Inherited restrictive cardiomyopathy (RCM) is a debilitating disease characterized by a stiff heart with impaired ventricular relaxation. Mutations in cardiac troponin I (cTnI) were identified as causal for RCM. Acute genetic engineering of adult cardiac myocytes was used to identify primary structure/function effects of mutant cTnI. Studies focused on R193H cTnI owing to the poor prognosis of this allele. Compared with wild-type cTnI, R193H mutant cTnI more effectively incorporated into the sarcomere, where it exerted dose-dependent effects on basal and dynamic contractile function. Under loaded conditions, permeabilized myocyte Ca sensitivity of tension was increased, whereas the passive tension-extension relationship was not altered by R193H cTnI. Normal rod-shaped myocyte morphology acutely transitioned to a "short-squat" phenotype in concert with progressive stoichiometric incorporation of R193H in the absence of altered diastolic Ca. The specific myosin inhibitor blebbistatin fully blocked this transition. Heightened Ca buffering by the R193H myofilaments, and not alterations in Ca handling by the sarcoplasmic reticulum, slowed the decay rate of the Ca transient. Incomplete mechanical relaxation conferred by R193H was exacerbated at increasing pacing frequencies independent of elevated diastolic Ca. R193H cTnI-dependent mechanical tone caused acute remodeling to a quasicontracted state not elicited by other Ca-sensitizing proteins and is a direct correlate of the stiff heart characteristic of RCM in vivo. These results point toward targets downstream of Ca handling, notably thin filament regulation and actin-myosin interaction, in designing therapeutic strategies to redress the primary cell morphological and mechanical underpinnings of RCM.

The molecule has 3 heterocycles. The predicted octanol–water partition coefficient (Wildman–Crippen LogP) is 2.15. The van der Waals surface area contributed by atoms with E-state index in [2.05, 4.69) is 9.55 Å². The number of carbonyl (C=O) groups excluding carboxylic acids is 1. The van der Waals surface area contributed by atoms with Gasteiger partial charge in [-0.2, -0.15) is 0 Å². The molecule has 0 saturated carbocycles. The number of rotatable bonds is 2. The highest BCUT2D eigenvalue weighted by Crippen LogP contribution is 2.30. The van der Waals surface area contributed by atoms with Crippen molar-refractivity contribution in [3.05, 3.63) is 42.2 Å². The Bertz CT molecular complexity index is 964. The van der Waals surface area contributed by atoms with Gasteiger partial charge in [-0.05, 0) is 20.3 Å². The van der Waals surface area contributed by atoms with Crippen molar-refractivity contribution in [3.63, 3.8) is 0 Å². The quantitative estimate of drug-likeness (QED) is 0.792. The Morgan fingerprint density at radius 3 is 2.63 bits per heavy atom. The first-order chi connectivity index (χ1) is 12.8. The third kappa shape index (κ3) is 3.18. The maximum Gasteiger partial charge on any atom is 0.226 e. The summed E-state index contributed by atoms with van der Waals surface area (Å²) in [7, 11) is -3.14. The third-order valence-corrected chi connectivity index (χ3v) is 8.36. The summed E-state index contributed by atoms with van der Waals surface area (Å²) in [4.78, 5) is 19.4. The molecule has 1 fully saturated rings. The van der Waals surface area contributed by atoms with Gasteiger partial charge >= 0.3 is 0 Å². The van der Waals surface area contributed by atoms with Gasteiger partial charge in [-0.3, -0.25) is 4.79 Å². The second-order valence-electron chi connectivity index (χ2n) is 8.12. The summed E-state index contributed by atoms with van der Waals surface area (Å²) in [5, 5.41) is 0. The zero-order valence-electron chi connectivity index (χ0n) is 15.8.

|Original language||English (US)|
|Number of pages||9|
|State||Published - May 2007|